Cover photo for Donald Brown's Obituary
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1936 Donald 2023

Donald Brown

May 9, 1936 — August 27, 2023

 

Donald Glenn Brown died at his home on Sunday August 27, 2023, in Gulf Breeze, Florida with his wife of 64 years, Pearle King, and his two daughters, Elizabeth Glyn Brown and Deborah Inez Jones, by his side.

 

Donald was born on May 09, 1936, in Birmingham, Alabama to Jack and Inez Glenn Brown. At the age of sixteen, he began his ministry in the United Methodist Church and served his first church at the age of eighteen. He attended Asbury College in Wilmore, Kentucky before transferring to Huntingdon College in Montgomery, Alabama where he earned his AB degree. He met Pearle at a church camp in Perdido the summer before she entered Huntingdon and they married 2 years later. After his graduation from Huntingdon, Donald entered seminary at Candler School of Theology at Emory University in Atlanta, Georgia. While in seminary, he served five churches on the Uriah, Alabama charge, four churches on the Lowndesboro, Alabama charge, and three churches on the Fort Davis, Alabama charge.

 

Following his graduation from seminary in 1961, he was ordained Elder in the Alabama-West Florida Conference of the United Methodist Church. Later that year, he was moved to Loxley, Alabama where he served for five years. In June 1966, he was moved to Samson, Alabama where he served for a year before moving back to Atlanta to attend Candler School of Theology at Emory University. There, he obtained his Doctor of Theology degree. Don formally retired as a UMC minister in 2001 and went back to school to pursue a master’s degree in Marriage & Family Therapy. He continued his work as a therapist until age and health finally slowed him down and compelled him to retire. He was a fellow of the American Association for Marriage and Family Therapy, as well as the American Association of Pastoral Counselors and supervised many interns and chaplains throughout his career.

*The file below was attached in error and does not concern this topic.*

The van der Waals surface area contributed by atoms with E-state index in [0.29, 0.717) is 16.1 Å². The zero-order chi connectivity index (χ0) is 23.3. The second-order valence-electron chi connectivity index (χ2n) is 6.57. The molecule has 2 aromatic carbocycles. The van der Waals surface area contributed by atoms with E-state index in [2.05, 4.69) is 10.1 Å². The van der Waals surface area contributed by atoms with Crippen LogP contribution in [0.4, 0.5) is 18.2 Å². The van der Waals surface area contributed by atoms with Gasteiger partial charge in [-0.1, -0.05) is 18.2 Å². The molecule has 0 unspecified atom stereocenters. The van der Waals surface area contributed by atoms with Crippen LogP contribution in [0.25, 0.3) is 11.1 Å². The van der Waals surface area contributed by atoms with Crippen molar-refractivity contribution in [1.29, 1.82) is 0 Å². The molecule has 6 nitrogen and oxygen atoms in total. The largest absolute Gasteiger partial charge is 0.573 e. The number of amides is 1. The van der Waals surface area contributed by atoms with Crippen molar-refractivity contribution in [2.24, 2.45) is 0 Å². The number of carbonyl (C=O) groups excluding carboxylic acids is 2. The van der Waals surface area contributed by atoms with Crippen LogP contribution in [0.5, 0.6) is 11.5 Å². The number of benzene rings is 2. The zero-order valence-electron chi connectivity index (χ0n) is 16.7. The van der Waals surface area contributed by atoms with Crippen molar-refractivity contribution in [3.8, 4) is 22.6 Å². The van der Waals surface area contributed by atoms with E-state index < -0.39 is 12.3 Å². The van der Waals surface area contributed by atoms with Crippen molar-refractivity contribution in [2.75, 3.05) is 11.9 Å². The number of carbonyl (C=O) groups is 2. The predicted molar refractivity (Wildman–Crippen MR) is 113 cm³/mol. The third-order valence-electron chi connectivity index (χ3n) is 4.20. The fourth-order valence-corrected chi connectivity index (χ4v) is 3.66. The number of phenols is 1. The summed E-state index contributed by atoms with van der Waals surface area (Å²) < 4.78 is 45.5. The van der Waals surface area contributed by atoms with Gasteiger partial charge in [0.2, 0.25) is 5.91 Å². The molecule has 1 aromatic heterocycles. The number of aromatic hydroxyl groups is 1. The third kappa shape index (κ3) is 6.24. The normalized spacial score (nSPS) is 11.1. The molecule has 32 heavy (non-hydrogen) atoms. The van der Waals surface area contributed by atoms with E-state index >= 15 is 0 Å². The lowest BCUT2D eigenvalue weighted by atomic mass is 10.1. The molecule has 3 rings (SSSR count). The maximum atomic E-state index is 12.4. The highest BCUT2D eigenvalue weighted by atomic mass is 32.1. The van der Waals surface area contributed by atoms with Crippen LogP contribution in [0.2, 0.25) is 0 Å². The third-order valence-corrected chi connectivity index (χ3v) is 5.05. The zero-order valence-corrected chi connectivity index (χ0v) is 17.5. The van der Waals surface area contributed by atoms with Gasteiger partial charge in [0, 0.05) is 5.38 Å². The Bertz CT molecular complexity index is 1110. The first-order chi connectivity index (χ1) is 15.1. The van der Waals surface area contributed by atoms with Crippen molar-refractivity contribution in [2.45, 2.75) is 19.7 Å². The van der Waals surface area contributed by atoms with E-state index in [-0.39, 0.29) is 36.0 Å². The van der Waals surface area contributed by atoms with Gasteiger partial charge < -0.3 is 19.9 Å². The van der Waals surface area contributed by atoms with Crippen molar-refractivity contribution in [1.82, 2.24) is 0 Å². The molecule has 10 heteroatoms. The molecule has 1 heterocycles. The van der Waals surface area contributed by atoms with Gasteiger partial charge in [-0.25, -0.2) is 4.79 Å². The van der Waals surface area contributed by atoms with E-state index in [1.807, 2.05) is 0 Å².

Don enjoyed life. His absolute love and devotion to his family was the driving force behind everything he did. He wanted his children and his grandchildren to have the curiosity, options, and the means to pursue any and every dream they might have. His intellect and energy, his love for people and his devotion to justice were central to who he was. His brightness allowed him to be a successful financial stock market investor and his love for people allowed him to serve them as a gifted and inspirational minister and later as a marriage and family therapist. He was adventurous, creative, athletic, bright, and hard working and sought out every opportunity to explore places and activities he had never dreamed he would be able to do.